Teaching for Dyslexia Part II

Photo: Senator Elizabeth Warren confers with Senator Bill Cassidy at a hearing entitled Understanding Dyslexia: The intersection of Scientific Research & Education

Read Teaching for Dyslexia Part 1


I can remember the first time I saw the girl from Pakistan, wrapped in a simple pink hijab, stand up before a crowd of hundreds to deliver a passionate speech about the urgency of education, a call for action to help the many children who are denied that fundamental right around the world. Malala Yousafzai’s words rang through the large stately room like the clear tone of a bell, and sent shockwaves through my system. I have since watched this speech, and many of her other speeches, almost once a week for inspiration. The words that stay with me most after the video comes to a close are, “we realize the importance of light, when we see darkness...the importance of our voice, when we are silenced...let us pick up our books and our pens...they are our most powerful weapons.” I am not dyslexic myself, and I am only two years into teaching, but when I saw the lack of awareness that surrounds this issue in my travels, and in my work, I was inspired to pick up my pen, and my camera.

For every Albert Einstein and Steven Spielberg, there are far more dyslexics who, finding school to be a daily exercise in frustration and stress, and feeling terribly about themselves as a result, drop out altogether.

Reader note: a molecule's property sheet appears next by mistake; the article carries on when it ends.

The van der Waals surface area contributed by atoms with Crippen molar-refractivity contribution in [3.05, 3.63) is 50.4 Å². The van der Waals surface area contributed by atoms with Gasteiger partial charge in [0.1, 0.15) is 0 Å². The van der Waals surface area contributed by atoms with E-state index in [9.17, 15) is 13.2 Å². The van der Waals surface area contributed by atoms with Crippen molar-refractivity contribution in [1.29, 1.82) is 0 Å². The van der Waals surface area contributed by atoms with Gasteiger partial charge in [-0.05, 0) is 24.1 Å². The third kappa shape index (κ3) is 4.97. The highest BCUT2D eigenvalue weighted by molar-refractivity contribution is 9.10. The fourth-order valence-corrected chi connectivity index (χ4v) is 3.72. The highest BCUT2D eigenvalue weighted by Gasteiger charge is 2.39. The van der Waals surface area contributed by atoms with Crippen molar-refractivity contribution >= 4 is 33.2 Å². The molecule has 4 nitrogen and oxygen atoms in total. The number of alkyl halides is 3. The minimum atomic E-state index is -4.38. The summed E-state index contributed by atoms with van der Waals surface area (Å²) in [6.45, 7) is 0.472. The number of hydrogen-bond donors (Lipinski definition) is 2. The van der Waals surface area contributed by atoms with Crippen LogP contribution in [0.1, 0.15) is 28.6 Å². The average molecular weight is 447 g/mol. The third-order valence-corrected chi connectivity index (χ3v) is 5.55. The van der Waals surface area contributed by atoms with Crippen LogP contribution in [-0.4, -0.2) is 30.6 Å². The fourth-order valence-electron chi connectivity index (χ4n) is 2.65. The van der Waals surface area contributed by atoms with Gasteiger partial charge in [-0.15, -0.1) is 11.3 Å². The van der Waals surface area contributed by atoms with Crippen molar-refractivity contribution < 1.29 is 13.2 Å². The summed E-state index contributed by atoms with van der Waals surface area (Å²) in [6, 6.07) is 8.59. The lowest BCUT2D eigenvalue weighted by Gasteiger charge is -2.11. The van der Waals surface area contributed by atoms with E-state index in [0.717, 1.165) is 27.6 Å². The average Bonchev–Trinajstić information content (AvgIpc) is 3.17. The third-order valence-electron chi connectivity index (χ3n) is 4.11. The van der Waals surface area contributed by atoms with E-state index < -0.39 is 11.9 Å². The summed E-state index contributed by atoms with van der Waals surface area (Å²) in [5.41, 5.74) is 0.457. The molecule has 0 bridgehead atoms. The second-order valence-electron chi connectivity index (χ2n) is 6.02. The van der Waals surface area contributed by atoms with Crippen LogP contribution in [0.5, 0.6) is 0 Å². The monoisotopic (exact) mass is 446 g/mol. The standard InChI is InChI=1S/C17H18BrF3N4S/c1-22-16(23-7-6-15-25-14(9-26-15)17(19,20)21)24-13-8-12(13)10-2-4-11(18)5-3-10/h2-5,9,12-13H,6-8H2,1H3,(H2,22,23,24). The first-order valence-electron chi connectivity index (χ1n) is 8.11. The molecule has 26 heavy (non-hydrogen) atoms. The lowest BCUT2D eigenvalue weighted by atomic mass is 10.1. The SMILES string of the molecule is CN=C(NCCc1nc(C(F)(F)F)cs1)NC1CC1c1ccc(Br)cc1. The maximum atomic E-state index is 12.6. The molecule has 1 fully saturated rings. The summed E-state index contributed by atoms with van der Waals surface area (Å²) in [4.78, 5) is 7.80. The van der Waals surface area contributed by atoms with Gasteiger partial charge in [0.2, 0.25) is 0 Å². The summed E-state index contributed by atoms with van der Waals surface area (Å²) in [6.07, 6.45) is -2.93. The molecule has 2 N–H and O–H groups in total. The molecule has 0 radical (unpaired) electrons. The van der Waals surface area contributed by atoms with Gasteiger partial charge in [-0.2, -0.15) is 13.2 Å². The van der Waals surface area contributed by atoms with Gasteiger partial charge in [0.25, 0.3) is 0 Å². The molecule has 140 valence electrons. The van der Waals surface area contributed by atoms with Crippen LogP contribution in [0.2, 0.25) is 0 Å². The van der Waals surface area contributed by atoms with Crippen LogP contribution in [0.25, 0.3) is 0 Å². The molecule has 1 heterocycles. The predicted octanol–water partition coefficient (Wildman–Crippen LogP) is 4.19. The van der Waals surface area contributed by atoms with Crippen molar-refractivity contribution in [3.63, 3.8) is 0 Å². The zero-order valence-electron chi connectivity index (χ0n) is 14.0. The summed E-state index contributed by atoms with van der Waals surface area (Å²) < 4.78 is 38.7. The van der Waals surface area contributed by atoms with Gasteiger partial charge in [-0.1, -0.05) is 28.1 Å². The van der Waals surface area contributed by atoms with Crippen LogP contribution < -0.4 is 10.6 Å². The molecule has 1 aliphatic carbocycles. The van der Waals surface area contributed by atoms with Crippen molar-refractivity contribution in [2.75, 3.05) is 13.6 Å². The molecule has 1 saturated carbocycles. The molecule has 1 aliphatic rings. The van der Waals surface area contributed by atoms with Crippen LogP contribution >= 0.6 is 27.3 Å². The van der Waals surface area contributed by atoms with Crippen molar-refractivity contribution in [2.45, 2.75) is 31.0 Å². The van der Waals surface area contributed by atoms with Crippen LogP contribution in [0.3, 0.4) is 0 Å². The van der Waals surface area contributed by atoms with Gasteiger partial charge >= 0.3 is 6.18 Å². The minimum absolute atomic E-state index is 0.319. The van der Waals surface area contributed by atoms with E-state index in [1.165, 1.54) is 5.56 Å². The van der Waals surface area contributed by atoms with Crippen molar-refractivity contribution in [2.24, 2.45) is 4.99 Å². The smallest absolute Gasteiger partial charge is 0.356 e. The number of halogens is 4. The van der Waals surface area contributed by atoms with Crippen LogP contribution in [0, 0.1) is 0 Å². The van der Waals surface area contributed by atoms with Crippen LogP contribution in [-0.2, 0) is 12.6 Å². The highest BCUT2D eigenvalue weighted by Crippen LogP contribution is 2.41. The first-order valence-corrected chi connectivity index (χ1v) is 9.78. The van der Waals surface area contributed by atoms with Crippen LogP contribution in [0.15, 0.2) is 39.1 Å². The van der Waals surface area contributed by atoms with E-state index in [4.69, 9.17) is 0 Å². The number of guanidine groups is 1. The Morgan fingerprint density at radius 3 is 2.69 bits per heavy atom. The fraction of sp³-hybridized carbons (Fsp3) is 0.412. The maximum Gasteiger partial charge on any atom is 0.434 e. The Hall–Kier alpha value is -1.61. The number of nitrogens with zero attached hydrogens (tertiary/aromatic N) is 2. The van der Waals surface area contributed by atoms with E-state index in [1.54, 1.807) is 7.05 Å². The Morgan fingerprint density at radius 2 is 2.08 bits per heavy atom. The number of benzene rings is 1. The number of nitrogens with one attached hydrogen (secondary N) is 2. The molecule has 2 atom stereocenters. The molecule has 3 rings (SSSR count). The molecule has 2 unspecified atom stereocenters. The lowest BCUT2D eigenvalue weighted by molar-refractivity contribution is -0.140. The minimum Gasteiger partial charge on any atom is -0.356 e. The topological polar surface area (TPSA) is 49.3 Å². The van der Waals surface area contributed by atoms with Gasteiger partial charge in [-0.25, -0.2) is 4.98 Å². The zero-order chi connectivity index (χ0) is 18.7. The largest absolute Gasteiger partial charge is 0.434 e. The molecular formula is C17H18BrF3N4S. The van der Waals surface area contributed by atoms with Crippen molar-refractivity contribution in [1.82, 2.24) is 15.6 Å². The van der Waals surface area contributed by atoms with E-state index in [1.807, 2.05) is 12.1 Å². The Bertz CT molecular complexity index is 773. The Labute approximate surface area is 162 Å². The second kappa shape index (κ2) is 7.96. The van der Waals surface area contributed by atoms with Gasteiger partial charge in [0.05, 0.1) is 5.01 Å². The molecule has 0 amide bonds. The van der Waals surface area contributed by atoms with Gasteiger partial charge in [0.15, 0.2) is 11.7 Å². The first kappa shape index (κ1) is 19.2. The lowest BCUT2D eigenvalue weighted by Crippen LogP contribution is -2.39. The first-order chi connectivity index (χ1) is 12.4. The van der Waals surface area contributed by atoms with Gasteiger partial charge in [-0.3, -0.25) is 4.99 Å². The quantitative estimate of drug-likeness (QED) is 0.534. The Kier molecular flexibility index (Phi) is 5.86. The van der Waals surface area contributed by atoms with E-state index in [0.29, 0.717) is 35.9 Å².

I have previously written about the wait to fail, or wait and see, model used by public schools to identify Dyslexia. Massachusetts is a leader in the nation when it comes to identifying dyslexia, and then not doing anything about it. Wait to fail is the paradox wherein children are diagnosed [if they are at all] starting in third grade, which is well past the window of most effective intervention. By this point a lack of confidence, a disillusionment with learning, and other social/emotional side effects have kicked in, yes even in first and second grade, making successful intervention even harder. I also discussed the desire for schools to institute existing free early screeners to identify dyslexia when it is easiest to treat. A successful early intervention can mitigate many of the challenges and costs that are associated with this learning difference. Untreated dyslexia leads to expensive special education that districts must pay for, and often this is a generalized approach, a game of roulette wherein parents have to hope they find a teacher with the right mindset and approach to help their child. This is not the norm. Many parents end up in protracted legal battles or must pay for costly private tutoring or a specialized school.

I am bringing up this subject again because things haven’t changed overnight, though it would be nice to wake up to a better world. Dyslexia was recently discussed at the federal level, and our own Senator Elizabeth Warren attended the hearing titled Understanding Dyslexia: The intersection of Scientific Research & Education. You can watch the hearing here